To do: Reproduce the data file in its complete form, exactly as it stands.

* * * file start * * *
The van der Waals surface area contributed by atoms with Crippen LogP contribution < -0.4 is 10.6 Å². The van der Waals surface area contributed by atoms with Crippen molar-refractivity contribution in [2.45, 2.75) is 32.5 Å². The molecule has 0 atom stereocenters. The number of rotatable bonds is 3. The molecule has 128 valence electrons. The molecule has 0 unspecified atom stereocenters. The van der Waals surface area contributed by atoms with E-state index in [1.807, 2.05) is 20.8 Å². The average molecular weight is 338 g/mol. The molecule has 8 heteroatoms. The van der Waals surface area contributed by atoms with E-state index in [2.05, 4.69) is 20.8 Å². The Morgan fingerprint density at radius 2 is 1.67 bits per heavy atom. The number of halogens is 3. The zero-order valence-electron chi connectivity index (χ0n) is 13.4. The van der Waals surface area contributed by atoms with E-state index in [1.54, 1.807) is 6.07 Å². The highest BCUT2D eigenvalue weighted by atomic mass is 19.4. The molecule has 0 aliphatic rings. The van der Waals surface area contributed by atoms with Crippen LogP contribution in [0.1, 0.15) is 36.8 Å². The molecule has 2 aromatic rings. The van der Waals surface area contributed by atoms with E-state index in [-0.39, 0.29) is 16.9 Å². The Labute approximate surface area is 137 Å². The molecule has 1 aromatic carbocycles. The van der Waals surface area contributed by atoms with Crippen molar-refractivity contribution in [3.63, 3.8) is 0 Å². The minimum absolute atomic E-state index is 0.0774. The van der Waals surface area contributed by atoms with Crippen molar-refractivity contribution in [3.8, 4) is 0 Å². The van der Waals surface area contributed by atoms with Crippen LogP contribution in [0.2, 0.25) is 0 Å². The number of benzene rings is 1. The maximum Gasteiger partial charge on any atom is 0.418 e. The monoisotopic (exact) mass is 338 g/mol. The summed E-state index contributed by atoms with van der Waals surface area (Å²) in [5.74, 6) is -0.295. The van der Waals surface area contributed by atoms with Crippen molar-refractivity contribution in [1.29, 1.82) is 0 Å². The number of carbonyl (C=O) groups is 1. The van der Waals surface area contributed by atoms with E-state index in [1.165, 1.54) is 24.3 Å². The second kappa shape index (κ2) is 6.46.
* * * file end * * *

The van der Waals surface area contributed by atoms with Crippen LogP contribution < -0.4 is 10.6 Å². The van der Waals surface area contributed by atoms with Crippen molar-refractivity contribution in [2.45, 2.75) is 32.5 Å². The molecule has 0 atom stereocenters. The number of rotatable bonds is 3. The molecule has 128 valence electrons. The molecule has 0 unspecified atom stereocenters. The van der Waals surface area contributed by atoms with E-state index in [1.807, 2.05) is 20.8 Å². The average molecular weight is 338 g/mol. The molecule has 8 heteroatoms. The van der Waals surface area contributed by atoms with E-state index in [2.05, 4.69) is 20.8 Å². The Morgan fingerprint density at radius 2 is 1.67 bits per heavy atom. The number of halogens is 3. The zero-order valence-electron chi connectivity index (χ0n) is 13.4. The van der Waals surface area contributed by atoms with E-state index in [1.54, 1.807) is 6.07 Å². The highest BCUT2D eigenvalue weighted by atomic mass is 19.4. The molecule has 0 aliphatic rings. The van der Waals surface area contributed by atoms with Crippen LogP contribution in [0.1, 0.15) is 36.8 Å². The molecule has 2 aromatic rings. The van der Waals surface area contributed by atoms with E-state index in [-0.39, 0.29) is 16.9 Å². The Labute approximate surface area is 137 Å². The molecule has 1 aromatic carbocycles. The van der Waals surface area contributed by atoms with Crippen molar-refractivity contribution in [3.63, 3.8) is 0 Å². The minimum absolute atomic E-state index is 0.0774. The van der Waals surface area contributed by atoms with Crippen molar-refractivity contribution in [3.8, 4) is 0 Å². The van der Waals surface area contributed by atoms with Crippen LogP contribution in [0.2, 0.25) is 0 Å². The number of benzene rings is 1. The maximum Gasteiger partial charge on any atom is 0.418 e. The monoisotopic (exact) mass is 338 g/mol. The summed E-state index contributed by atoms with van der Waals surface area (Å²) in [5.74, 6) is -0.295. The van der Waals surface area contributed by atoms with Crippen molar-refractivity contribution in [1.29, 1.82) is 0 Å². The number of carbonyl (C=O) groups is 1. The van der Waals surface area contributed by atoms with E-state index in [1.165, 1.54) is 24.3 Å². The second kappa shape index (κ2) is 6.46.